10. michael r james

    Darwin railway: Appears to be a total of $559m (fed + state) government money with the rest being debt ultimately carried by FreightLink. The Alice Springs to Darwin railway is 1420 km so this is $394k (of government money) per km.

    Wikipedia says:
    [It cost $1.2 billion to build. The Australian Government contributed $165 million from the Centenary of Federation Fund, the Northern Territory Government contributed $165 million and the South Australian Government contributed $150 million to the AustralAsia Rail Corporation for the construction of assets by Asia Pacific Transport Consortium and FreightLink that were later leased for a peppercorn rent to FreightLink in addition, the three Governments contributed about $26 million each, a total of $79 million in further funding to support the Asia Pacific Transport Consortium directly, by way of mezzanine debt financing (subordinated debt), equity, and contingent equity.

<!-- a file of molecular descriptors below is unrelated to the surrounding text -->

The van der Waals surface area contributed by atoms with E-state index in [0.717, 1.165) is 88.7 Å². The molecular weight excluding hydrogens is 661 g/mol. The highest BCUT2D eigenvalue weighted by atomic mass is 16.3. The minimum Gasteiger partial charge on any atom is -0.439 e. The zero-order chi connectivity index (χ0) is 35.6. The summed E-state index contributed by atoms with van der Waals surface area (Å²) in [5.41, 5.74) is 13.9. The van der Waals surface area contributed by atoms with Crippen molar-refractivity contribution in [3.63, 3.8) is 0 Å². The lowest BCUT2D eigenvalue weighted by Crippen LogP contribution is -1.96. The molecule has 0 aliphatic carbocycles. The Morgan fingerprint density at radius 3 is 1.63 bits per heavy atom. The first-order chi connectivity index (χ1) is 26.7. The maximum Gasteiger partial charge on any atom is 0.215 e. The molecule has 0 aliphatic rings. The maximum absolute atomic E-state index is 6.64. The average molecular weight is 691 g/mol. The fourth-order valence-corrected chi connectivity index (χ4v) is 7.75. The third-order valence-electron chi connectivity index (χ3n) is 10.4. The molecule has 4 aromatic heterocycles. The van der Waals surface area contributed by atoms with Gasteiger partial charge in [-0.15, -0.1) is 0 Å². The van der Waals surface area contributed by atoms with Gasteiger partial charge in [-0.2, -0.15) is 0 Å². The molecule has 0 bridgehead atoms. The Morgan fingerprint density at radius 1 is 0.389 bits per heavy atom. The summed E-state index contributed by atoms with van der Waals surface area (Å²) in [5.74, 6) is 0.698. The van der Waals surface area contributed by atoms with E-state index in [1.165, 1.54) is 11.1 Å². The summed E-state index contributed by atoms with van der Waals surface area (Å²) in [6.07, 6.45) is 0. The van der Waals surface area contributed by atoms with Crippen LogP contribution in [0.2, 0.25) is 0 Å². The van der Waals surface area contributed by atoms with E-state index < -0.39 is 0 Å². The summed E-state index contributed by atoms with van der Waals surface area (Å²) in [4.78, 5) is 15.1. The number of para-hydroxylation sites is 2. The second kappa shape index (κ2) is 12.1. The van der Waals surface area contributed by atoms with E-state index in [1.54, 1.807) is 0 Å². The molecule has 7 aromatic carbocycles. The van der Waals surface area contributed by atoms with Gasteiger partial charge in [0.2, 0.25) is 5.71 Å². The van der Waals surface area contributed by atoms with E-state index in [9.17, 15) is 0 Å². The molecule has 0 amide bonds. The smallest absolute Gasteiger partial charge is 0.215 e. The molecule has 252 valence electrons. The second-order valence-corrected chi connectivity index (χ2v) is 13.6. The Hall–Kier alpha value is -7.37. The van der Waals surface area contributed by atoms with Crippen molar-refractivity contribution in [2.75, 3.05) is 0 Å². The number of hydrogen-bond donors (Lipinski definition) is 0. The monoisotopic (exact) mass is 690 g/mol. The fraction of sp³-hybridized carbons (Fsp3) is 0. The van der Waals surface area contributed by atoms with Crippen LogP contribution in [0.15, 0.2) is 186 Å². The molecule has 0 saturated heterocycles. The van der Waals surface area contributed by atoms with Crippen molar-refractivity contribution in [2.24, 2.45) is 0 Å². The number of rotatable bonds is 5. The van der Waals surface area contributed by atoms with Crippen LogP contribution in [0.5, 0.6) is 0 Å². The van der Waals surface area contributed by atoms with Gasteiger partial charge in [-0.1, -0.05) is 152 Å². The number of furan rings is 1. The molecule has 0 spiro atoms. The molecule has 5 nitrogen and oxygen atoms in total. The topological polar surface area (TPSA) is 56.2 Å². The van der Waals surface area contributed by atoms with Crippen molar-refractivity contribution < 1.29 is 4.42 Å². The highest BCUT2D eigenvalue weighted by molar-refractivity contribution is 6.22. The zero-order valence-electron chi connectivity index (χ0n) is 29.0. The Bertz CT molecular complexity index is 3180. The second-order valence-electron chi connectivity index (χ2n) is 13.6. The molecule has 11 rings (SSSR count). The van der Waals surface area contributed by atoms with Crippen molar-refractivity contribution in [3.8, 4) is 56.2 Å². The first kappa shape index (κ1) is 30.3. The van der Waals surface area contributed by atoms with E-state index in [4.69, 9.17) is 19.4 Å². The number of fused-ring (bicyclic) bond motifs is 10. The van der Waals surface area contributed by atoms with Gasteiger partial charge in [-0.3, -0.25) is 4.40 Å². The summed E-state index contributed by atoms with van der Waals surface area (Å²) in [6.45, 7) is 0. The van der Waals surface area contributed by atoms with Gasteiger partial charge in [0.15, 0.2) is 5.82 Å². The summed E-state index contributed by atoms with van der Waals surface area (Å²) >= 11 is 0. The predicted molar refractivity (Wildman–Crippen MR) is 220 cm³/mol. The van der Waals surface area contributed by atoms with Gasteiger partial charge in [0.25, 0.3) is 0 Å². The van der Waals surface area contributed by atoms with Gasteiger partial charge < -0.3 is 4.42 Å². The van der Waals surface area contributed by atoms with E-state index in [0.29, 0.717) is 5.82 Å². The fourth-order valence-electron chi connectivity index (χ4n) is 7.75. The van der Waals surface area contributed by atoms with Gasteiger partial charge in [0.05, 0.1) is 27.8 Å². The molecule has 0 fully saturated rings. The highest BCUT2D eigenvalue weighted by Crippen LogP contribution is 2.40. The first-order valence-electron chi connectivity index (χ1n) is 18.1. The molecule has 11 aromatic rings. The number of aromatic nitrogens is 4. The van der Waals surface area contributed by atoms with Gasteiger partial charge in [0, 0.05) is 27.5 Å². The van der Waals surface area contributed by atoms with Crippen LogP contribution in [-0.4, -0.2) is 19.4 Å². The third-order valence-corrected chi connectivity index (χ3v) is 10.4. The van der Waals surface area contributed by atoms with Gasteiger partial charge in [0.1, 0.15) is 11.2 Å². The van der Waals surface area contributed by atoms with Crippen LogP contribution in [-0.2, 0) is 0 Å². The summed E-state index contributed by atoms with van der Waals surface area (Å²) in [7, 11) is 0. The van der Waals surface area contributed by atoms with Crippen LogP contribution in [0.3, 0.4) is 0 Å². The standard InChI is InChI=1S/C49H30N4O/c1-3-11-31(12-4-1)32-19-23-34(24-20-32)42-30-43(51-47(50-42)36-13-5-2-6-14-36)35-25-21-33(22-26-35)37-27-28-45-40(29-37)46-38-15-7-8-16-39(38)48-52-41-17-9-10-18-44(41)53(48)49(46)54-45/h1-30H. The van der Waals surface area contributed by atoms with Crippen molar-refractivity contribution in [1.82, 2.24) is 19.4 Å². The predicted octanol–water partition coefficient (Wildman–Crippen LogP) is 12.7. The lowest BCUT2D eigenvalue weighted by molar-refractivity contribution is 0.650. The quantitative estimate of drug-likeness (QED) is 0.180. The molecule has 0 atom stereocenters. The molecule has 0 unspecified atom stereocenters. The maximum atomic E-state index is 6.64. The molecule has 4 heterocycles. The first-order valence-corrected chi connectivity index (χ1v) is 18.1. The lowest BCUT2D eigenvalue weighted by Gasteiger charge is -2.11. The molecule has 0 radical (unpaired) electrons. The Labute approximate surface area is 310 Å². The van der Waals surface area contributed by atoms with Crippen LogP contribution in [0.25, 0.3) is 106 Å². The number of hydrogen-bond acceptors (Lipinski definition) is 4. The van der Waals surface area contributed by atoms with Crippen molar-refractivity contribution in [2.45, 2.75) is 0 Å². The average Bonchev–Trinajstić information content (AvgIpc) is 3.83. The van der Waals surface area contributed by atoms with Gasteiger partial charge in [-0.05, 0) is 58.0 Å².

…on 6 November 2008 Freightlink went into voluntary administration ….Genesee and Wyoming Inc agreed to purchase the assets of FreightLink on 10 June 2010 for $334 million
    Reference: Standard Gauge to Alice Springs – Construction of Tarcoola–Alice Springs Railway Buckland, John L. Australian Railway Historical Society Bulletin, June 1981 pp117–39]